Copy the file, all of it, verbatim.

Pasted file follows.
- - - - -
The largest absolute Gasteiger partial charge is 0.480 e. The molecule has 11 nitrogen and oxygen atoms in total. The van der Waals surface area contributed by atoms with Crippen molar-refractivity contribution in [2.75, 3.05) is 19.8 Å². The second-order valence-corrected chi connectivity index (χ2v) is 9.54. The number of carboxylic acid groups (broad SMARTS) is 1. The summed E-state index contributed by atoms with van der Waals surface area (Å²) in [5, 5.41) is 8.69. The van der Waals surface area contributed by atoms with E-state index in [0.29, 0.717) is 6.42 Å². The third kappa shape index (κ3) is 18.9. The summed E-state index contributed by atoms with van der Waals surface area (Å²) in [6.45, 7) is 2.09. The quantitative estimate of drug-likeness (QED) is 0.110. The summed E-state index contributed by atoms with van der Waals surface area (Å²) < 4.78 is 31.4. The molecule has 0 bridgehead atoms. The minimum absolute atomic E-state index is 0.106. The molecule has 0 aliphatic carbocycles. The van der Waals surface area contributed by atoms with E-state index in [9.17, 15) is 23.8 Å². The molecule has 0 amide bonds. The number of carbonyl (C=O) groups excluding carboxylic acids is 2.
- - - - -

The largest absolute Gasteiger partial charge is 0.480 e. The molecule has 11 nitrogen and oxygen atoms in total. The van der Waals surface area contributed by atoms with Crippen molar-refractivity contribution in [2.75, 3.05) is 19.8 Å². The second-order valence-corrected chi connectivity index (χ2v) is 9.54. The number of carboxylic acid groups (broad SMARTS) is 1. The summed E-state index contributed by atoms with van der Waals surface area (Å²) in [5, 5.41) is 8.69. The van der Waals surface area contributed by atoms with E-state index in [0.29, 0.717) is 6.42 Å². The third kappa shape index (κ3) is 18.9. The summed E-state index contributed by atoms with van der Waals surface area (Å²) in [6.45, 7) is 2.09. The quantitative estimate of drug-likeness (QED) is 0.110. The summed E-state index contributed by atoms with van der Waals surface area (Å²) < 4.78 is 31.4. The molecule has 0 bridgehead atoms. The minimum absolute atomic E-state index is 0.106. The molecule has 0 aliphatic carbocycles. The van der Waals surface area contributed by atoms with E-state index in [9.17, 15) is 23.8 Å². The molecule has 0 amide bonds. The number of carbonyl (C=O) groups excluding carboxylic acids is 2.